The Great Recession’s Legacy

Are you in the market to purchase? Do the current market prices scare you? Have you thought about holding off to purchase a home in hopes that the market will correct itself? You’re not alone. In speaking with hundreds of homebuyers over the past few years, this is a common theme amongst would-be homebuyers. For some, the remnants of the 2007 financial crisis linger in their minds, and the fear of buying at the top of the market still haunts them today.

Those thoughts may have kept some from taking part in the recent 11% of appreciation nationwide that took place year-over-year from 2020-2021. Those who bought homes, were able to see their equity increase, providing financial stability, and the comfort in knowing that they are not going be priced out of the market if inflation takes hold of the economy, which it seems to be doing. Rates are at historical lows, so the cost of money is cheap, with rates still at historical lows, and this offsets some of the burden that comes with higher prices. The fear that comes from not knowing where the market is headed, and the fear of buying at the top of the market before it may correct itself can ultimately develop into a paralysis for some. This keeps them on the sidelines even though they have all the reason to buy a home and get back into the game of homeownership.

For those worried about a correction. Let’s take some time to think through a few questions. What if the market does correct itself and we see a tremendous fall in prices? What would that look like? What could cause the next Great Recession? Will it be a student loan debt crisis, a war with China, extreme inflation and the ensuing market crash that comes from a hyper-inflation economy? Well, if I (or anyone for that matter) had a crystal ball, I would tell you exactly what it would be. But, unfortunately, I do not. What I can say is if you buy a home and are confident that you have budgeted properly for it, are confident in your current job, and the stability of that job during a recession, then you can allow yourself to feel more confident in the pursuit of homeownership. If you answer no, to those questions, you may want to rethink it.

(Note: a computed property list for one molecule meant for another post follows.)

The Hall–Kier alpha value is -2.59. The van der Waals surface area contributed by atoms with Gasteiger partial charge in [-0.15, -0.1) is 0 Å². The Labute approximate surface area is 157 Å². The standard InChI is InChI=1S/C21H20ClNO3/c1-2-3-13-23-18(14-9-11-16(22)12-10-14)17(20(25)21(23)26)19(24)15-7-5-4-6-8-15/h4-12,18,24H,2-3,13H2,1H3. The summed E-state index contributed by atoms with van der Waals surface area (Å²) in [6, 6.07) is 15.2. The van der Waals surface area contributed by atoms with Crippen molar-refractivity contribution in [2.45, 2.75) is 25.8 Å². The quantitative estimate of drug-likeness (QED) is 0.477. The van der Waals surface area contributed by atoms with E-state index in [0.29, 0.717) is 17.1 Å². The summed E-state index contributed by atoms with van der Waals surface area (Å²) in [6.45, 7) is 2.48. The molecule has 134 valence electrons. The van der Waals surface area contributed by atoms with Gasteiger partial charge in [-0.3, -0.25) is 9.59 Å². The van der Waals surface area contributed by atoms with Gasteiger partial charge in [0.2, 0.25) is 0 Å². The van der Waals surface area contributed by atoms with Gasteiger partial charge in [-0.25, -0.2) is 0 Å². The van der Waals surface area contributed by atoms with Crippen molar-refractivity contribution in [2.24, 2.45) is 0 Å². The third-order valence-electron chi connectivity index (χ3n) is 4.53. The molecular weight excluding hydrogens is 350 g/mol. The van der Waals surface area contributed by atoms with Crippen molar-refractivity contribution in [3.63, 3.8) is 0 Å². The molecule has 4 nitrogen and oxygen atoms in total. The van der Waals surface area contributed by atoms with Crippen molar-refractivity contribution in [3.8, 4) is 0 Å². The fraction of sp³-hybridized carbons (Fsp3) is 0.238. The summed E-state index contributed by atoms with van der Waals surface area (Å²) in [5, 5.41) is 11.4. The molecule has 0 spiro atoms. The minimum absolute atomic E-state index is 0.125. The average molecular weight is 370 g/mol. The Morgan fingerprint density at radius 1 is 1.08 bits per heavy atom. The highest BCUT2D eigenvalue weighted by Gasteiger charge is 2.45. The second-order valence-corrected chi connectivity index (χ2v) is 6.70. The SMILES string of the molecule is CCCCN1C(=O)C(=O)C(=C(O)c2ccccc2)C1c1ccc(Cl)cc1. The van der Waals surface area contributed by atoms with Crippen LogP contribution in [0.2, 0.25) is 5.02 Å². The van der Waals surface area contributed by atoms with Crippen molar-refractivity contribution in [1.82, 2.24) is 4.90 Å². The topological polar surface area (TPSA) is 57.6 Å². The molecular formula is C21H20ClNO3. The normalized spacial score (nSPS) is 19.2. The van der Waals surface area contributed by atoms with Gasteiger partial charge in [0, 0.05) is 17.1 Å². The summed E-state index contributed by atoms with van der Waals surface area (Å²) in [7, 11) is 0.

You must ask yourself; Can I truly afford the home I would like to buy? What I’m asking here is do you have enough money to afford the payments each month, or are you stretching past your comfort zone? Think long and hard about that question, and furthermore follow it up with, what other monthly obligations do I have to pay each month to support my lifestyle, family or both? Some buy too much home, and they are strapped for cash afterwards. This works for some, and not for others, so give that some serious thought because if you do buy a home, and you experience cash flow problems that you cannot overcome, you run the risk for foreclosing or short-selling your home, which has a huge negative affect on your credit. Sometimes it may be worth it to wait until you are making more income or have a larger down payment to put down on the purchase of a home to alleviate potential cash flow problems.

The market has been on an upward trajectory and some economists think this run that we’ve experienced for the last few years is going to continue for a few more. Don’t take this as the end-all be-all statement in deciding whether you buy a home. You need to be ready for homeownership first, and then try and navigate the market. It’s not the other way around. Real estate will be there when you are ready. If you are not ready now, then you should wait. Don’t get caught up in the pressure to buy for fear of missing out. This is what a lot of people did during the run up to the financial crisis, and as a result, when the market turned, they were stuck in a lose-lose position and forced to let go of their underwater homes because they couldn’t afford the payments. Every potential homeowner should ask the difficult questions up front, so they don’t run the risk during this real estate cycle.